DRAMA AND THE REVOLUTIONARY ARCHETYPE: EBRAHIM HUSSEIN’S KINJEKETILE AND WA THIONG’O AND MUGO’S THE TRIAL OF DEDAN KIMATHI

Uwem Affiah, Patience George Eni

Abstract


In this essay, we explore the symbiotic relationship between literature and revolution, focusing on the dramatic gene. We have established that as two phenomena in a symbiotic relationship each one of them has the capacity to inspire, or arise from, the other. In terms of inspiring the other, drama seems to be the more suited genre because of its immediacy, ease of access and communal or collective engagement. Consequently, we have gone on to examine the attempts by two playwrights, to arouse the revolutionary consciousness in the people via their dramaturgy. The playwrights seem to assert that no oppressor willingly ceases to oppress the oppressed except the oppressed revolts and changes the status quo. In spite of the huge human and material cost of revolution, it is imperative because oppressors and exploiters will always make peaceful change unattainable. Both playwrights perform their responsibilities to society by awakening the consciousness of the people and alerting them to the requirements for a revolution which include: a sense of purpose, unity, determination, sacrifice and awareness.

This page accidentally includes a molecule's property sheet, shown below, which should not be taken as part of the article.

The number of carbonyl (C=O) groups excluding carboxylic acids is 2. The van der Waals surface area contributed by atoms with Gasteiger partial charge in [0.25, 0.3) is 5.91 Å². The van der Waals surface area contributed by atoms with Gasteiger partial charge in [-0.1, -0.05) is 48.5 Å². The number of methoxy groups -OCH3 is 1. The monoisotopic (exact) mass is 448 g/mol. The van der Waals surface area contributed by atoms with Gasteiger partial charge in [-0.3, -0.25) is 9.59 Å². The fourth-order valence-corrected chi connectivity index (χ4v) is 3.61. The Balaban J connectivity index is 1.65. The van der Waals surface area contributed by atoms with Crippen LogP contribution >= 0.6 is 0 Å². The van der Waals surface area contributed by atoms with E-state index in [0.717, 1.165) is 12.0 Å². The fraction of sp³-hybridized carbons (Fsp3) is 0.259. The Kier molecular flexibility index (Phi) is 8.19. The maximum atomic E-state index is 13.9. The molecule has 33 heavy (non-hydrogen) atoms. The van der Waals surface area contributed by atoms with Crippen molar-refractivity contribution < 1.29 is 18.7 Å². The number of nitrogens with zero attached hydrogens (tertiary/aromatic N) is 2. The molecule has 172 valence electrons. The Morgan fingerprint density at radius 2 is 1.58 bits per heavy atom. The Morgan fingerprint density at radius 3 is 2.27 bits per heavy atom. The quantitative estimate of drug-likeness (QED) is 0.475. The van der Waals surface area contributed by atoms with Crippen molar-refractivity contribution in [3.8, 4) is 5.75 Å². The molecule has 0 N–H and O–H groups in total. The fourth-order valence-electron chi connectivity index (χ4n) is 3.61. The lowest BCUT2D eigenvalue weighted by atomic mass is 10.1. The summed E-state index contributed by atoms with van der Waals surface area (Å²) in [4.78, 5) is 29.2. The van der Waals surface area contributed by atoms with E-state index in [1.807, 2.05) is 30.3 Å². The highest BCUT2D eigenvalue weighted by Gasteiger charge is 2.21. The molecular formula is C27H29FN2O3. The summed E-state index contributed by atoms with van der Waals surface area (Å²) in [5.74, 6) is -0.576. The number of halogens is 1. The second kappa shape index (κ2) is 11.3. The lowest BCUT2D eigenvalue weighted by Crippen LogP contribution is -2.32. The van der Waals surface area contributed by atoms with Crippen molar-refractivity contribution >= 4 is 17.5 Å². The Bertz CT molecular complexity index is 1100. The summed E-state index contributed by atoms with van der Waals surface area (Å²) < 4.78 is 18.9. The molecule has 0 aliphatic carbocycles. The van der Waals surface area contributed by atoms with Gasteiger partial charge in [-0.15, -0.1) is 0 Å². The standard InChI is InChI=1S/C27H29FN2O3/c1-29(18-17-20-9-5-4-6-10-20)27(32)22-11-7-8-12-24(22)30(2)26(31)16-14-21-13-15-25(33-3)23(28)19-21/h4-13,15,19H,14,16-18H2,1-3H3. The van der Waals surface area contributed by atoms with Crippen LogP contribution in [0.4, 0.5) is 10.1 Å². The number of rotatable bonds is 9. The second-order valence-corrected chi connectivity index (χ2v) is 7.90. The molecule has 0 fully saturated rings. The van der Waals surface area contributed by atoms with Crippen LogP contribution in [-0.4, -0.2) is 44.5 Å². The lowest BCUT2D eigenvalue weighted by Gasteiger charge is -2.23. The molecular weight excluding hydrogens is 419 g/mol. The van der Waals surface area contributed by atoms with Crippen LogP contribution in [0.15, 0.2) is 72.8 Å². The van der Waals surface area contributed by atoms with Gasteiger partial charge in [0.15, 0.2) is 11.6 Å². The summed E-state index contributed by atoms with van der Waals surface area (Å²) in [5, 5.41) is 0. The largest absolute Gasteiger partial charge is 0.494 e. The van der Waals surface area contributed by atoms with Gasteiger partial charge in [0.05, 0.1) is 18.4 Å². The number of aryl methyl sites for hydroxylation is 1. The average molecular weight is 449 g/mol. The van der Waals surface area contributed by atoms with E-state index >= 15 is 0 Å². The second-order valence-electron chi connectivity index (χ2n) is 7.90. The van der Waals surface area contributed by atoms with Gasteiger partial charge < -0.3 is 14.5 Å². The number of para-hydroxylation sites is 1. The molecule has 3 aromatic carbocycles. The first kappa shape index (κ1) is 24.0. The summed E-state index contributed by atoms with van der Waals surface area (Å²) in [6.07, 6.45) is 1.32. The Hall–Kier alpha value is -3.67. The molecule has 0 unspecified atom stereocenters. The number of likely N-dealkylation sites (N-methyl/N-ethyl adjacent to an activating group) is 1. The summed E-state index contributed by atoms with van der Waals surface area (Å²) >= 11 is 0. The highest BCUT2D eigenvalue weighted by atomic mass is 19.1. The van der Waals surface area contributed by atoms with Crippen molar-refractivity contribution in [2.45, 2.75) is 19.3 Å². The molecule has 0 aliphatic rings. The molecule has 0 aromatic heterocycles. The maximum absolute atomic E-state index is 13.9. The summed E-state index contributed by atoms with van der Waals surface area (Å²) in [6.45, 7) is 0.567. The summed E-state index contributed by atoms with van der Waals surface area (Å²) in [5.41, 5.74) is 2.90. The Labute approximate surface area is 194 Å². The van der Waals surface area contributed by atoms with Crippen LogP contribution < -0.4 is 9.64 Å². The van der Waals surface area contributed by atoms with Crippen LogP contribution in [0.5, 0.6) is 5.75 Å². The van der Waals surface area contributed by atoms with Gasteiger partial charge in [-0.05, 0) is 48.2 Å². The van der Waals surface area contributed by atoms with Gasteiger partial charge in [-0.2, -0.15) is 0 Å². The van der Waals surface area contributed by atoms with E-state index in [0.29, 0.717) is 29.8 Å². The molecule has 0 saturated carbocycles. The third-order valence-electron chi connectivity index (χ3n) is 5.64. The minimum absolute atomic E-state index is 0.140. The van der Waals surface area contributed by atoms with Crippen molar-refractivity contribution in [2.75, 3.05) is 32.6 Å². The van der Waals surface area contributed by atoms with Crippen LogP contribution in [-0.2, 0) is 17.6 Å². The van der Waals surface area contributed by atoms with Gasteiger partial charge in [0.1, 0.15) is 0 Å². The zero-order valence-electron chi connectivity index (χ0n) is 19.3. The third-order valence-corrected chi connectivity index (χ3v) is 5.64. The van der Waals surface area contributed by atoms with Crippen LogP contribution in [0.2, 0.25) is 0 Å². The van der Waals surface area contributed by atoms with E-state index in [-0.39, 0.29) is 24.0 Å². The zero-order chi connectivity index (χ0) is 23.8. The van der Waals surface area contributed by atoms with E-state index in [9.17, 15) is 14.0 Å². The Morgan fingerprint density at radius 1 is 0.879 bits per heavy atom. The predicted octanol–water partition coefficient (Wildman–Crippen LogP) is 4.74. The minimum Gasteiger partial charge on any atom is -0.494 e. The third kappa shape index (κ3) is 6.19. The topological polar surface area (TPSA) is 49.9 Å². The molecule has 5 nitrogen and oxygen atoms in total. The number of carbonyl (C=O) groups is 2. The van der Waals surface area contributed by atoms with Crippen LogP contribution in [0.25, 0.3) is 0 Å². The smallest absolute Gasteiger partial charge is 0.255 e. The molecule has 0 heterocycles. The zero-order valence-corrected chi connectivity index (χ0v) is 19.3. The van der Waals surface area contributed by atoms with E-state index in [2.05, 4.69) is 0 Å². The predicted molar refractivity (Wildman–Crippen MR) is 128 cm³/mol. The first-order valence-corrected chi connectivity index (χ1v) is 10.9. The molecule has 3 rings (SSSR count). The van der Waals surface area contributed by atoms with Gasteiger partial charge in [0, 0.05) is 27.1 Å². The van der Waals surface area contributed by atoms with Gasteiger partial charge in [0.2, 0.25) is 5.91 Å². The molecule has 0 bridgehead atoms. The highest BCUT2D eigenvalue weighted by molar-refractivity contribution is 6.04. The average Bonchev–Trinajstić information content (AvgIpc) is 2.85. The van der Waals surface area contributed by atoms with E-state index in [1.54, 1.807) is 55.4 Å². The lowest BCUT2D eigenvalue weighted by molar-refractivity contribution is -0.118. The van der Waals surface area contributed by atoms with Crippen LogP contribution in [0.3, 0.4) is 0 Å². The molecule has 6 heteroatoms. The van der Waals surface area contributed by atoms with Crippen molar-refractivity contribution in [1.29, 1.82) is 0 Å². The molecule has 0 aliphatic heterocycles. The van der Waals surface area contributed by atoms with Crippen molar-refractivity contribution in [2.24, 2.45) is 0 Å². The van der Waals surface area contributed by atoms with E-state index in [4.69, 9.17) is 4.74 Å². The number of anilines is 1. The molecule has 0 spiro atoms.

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awareness, revolution, imperative, oppressor, oppressed, unity, determination, sacrifice

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References


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